Follow by Email

Monday, June 28, 2010

Rebuke And Restoration

Jesus was masterful when dealing with people.  It didn't matter if it was disciples or Pharisees, he had precisely the right touch and the perfect words.  When I read the gospels and discover a new insight it makes me wonder what else am I missing.  Jesus was not afraid to rebuke and always desired to restore.  There are times when both of these objectives converge in a common circumstance.

John 21:15-17 is one of those remarkable places.
So when they had dined, Jesus saith to Simon Peter, Simon, son of Jonas, lovest thou me more than these? He saith unto him, Yea, Lord; thou knowest that I love thee. He saith unto him, Feed my lambs.  He saith to him again the second time, Simon, son of Jonas, lovest thou me? He saith unto him, Yea, Lord; thou knowest that I love thee. He saith unto him, Feed my sheep.  He saith unto him the third time, Simon, son of Jonas, lovest thou me? Peter was grieved because he said unto him the third time, Lovest thou me? And he said unto him, Lord, thou knowest all things; thou knowest that I love thee. Jesus saith unto him, Feed my sheep.

Aside from the semantics involving the word "love" there are some other very compelling messages being conveyed in this short exchange.  It is important to remember some of the context leading up to this point.

Jesus had told the disciples they would all forsake him. (Mark 14:27)
Peter said he would never forsake him but rather would be willing to die for him. (John 13:37)
Jesus said Peter would deny him three times before the next morning. (John 13:38)
Peter did deny the Lord three times before the next morning. (Matt. 26:75)
Jesus was raised from the dead. (Luke 24:5,6)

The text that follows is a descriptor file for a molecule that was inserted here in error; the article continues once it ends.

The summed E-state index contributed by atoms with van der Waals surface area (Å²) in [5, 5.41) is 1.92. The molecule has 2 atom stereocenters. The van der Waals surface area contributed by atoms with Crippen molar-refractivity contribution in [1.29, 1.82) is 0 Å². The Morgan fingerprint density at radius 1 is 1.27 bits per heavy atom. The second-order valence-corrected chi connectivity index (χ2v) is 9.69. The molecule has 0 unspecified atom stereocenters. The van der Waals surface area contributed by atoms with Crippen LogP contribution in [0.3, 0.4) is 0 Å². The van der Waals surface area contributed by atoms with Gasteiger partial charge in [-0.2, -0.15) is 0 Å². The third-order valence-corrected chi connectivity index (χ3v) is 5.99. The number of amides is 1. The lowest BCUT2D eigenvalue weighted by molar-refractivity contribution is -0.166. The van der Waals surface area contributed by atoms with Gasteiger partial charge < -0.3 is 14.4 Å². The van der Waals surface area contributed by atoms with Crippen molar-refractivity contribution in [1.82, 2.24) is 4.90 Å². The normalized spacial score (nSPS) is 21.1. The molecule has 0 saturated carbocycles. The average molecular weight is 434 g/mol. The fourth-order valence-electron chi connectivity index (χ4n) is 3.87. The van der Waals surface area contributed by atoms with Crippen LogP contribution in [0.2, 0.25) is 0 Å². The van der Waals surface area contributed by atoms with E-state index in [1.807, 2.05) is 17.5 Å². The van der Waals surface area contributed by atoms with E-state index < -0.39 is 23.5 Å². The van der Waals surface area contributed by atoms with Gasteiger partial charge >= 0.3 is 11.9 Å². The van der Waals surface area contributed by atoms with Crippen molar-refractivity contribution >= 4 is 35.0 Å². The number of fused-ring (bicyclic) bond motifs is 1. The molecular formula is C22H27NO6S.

He told the disciples to tarry at Jerusalem where they would be eunded with power from on high. (Luke 24:49)

This brings us to John 21.

At least seven of them, including Peter were not waiting at Jerusalem.  They were at the Sea of Galilee and, following Peter's lead, went fishing.  Peter was going back to his old trade.  Even though Jesus had seen Peter at least a couple of times nothing had been said about that fateful evening when Peter so forcefully denied the Lord, even cursing.

The events of John 21:3-8 are eerily similar to Luke 5:1-11.  The events of Luke immediately preceded the Lord telling Peter that from henceforth he would catch men and the bible says they forsook all and followed him.  Now here he was, after denying the Lord, back to his fishing for fish.  It was this similar experience that caused Peter and John to recognize that it was the Lord.

The Lord already had a meal prepared for them when they get to shore and I would imagine they ate in relative silence.  Then Jesus speaks to Peter.

When Jesus speaks he says, "Simon son of Jonas".  His address to Peter is ripe with rebuke.  Remember John 1:42 - And he brought him to Jesus.  And when Jesus beheld him, he said, Thou art Simon the son of Jona: thou shalt be called Cephas, which is by interpretation, A stone.  Jesus effectively changed his given name from Simon to Cephas (Peter).  Peter having gone back to his old trade Jesus addresses him by his old name, Simon son of Jonas.  There is no way the significance could be lost on Peter.  Jesus was challenging his identity!  Who was he going to be; Simon or Peter?

It is also intriguing that Jesus questioned Peter's love three times.  This corresponds to the number of times Peter had denied him a few weeks earlier.  Again, I don't see how the significance could possibly be lost on Peter.  Peter had denied him three times, the Lord gave him three opportunities to profess his love.

Peter was rebuked by Jesus addressing him with his old name and by being reminded of his three-fold denial.  It was a subtle but stinging rebuke.  As these two men faced each other they both understood the purpose of this encounter.  It was a necessary reality check for Peter.  And, of course, Jesus was rebuking with the objective of restoring.  Jesus cut Peter with a double edged sword and in doing so sought to restore him to usefulness.  With each reminder of Peter's failure, (Simon, son of Jonas, lovest thou me) there was a corresponding offer of restoration (Feed my sheep).

I stand amazed at the skill of Jesus to weave together the necessity of rebuke and restoration.  Oh, how I long to be like him!
Post a Comment